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Family vacation ends in inferno

 

Two people on a path lined in black trees inspect the damage Monday afternoon at Fireman's Cove, where several structures had burned on the south side of the river. - Wade Taylor photo

At the end of a week of vacation on the lake, Wade Taylor and his family were getting ready to head back home to Grand Coulee when they saw smoke in the sky from an origin too nearby.

"That's pretty darn close," Taylor thought as he was helping his cousin launch a boat on the Spokane River arm of Lake Roosevelt.

The fire would eventually take about 80 percent of their 80 acres of half-timbered property perched above the lake near Cayuse Cove, consuming a barn, trees and more, and burning right to the edge of a short patch of green grass in front of a row of small trailers.

His family property is perched on a ridge about a half mile above the lake and a few miles from where the Hart Fire started last weekend, then blew up on Sunday in conditions the National Weather Service had been warning would quickly spread fire starts.

Cousins, uncles and their families prepared to get out. They set sprinklers near the trailers and moved two of their four-wheel vehicles down the hill to the beach, close to the water.

"By that time it was like, we better get the hell out of here," Taylor said.

Some left by road, but just got out before that exit was cut off by the advancing fire, Taylor said Tuesday. He and his family got on their pontoon boat to take shelter on the water and saw it jump the river onto the Spokane Indian Reservation, burning houses and cabins along the river.

"It was pretty wild," he said.

As they headed up the river, ahead of the fire, Taylor said his cousin, Mike Thompson, picked up five people stranded on the beach.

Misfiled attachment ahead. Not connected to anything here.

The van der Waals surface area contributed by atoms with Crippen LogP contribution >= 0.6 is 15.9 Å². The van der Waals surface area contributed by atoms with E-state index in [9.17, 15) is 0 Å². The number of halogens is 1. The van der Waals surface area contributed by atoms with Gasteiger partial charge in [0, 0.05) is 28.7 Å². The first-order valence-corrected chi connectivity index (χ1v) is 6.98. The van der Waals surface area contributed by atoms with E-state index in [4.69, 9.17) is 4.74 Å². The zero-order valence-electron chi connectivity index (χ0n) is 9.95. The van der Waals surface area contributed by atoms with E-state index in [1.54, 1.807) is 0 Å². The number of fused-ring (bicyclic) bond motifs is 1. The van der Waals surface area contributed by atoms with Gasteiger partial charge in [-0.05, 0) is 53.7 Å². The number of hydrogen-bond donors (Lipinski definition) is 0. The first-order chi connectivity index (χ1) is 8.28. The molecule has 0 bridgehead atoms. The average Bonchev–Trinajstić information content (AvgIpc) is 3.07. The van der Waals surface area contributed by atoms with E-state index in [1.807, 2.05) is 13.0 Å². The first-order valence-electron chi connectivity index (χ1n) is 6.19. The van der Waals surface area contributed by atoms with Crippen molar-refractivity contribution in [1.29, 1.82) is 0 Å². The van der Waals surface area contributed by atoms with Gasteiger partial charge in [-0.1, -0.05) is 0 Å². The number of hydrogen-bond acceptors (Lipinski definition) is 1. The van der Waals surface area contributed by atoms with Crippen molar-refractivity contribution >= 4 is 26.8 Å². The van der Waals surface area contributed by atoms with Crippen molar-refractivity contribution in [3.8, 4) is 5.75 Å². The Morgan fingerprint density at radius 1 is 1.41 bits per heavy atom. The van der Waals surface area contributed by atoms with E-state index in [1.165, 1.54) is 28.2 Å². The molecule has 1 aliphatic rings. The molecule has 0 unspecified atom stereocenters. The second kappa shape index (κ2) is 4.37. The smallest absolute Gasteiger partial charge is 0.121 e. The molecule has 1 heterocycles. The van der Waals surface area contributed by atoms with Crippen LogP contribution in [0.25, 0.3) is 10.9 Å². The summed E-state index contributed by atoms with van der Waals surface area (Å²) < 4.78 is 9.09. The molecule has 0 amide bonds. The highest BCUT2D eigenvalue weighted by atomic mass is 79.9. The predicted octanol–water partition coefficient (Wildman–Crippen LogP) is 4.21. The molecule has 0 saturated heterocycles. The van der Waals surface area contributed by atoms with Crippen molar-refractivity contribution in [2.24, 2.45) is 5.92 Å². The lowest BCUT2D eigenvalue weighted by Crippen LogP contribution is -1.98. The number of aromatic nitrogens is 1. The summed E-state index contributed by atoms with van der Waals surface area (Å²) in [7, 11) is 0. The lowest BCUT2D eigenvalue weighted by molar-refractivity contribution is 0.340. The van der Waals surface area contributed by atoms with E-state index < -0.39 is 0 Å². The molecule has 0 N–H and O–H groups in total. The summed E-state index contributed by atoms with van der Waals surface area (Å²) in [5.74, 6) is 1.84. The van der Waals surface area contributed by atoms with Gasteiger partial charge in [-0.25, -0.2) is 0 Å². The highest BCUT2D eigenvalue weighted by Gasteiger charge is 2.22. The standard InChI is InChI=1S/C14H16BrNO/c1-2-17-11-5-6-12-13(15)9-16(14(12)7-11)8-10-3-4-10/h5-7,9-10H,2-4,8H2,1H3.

"It just moved so fast, and once it got on the rez side, it was gone," Taylor said.

Caden Cecil, left, and her brother, Dakota, watch Sunday from the boat as the fire reaches Cayuse Cove just below the property they left to escape the blaze. - Carmen Cecil photo

When the fire reached their barn, which held another all-terrain vehicle and fuel, "it was huge," Taylor said. Trees ignited in "fire bursts" as they watched, and "you had glows on both sides of the river."

The family spent the night on the boat in Mocassin Bay. By 6 a.m. the landscape was just smoldering. Their property was blackened.

Taylor said they had set out to make a memorable vacation for their kids, ages 9 and 11.

"The kids got something to remember," he said.

But he spent Tuesday morning analyzing their insurance needs.

The Hart Fire had reportedly burned about 4,200 acres by Tuesday night, was 10 percent contained, and the entire area is under a Level II evacuation notice, meaning people should be ready to leave immediately.

North of the river, the fire is under management now as the Cayuse Mountain Fire, which has reportedly burned 12,700 acres and 13 homes so far. It is 30 percent contained.

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